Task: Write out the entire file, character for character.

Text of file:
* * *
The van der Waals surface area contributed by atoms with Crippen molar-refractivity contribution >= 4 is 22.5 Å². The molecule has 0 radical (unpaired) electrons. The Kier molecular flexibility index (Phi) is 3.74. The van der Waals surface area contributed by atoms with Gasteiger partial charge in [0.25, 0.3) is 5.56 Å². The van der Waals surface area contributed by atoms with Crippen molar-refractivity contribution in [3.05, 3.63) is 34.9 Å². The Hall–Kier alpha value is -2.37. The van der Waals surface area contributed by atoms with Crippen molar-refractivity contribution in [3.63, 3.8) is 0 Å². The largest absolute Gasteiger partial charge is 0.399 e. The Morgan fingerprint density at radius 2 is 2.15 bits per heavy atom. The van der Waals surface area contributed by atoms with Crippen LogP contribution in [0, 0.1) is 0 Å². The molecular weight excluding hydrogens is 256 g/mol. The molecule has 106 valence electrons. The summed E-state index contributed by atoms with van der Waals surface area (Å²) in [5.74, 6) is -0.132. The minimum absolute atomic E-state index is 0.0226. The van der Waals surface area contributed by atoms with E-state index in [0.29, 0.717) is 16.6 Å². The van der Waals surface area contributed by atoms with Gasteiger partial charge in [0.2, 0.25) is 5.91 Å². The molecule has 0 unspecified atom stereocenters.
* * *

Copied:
The van der Waals surface area contributed by atoms with Crippen molar-refractivity contribution >= 4 is 22.5 Å². The molecule has 0 radical (unpaired) electrons. The Kier molecular flexibility index (Phi) is 3.74. The van der Waals surface area contributed by atoms with Gasteiger partial charge in [0.25, 0.3) is 5.56 Å². The van der Waals surface area contributed by atoms with Crippen molar-refractivity contribution in [3.05, 3.63) is 34.9 Å². The Hall–Kier alpha value is -2.37. The van der Waals surface area contributed by atoms with Crippen molar-refractivity contribution in [3.63, 3.8) is 0 Å². The largest absolute Gasteiger partial charge is 0.399 e. The Morgan fingerprint density at radius 2 is 2.15 bits per heavy atom. The van der Waals surface area contributed by atoms with Crippen LogP contribution in [0, 0.1) is 0 Å². The molecular weight excluding hydrogens is 256 g/mol. The molecule has 106 valence electrons. The summed E-state index contributed by atoms with van der Waals surface area (Å²) in [5.74, 6) is -0.132. The minimum absolute atomic E-state index is 0.0226. The van der Waals surface area contributed by atoms with E-state index in [0.29, 0.717) is 16.6 Å². The van der Waals surface area contributed by atoms with Gasteiger partial charge in [0.2, 0.25) is 5.91 Å². The molecule has 0 unspecified atom stereocenters.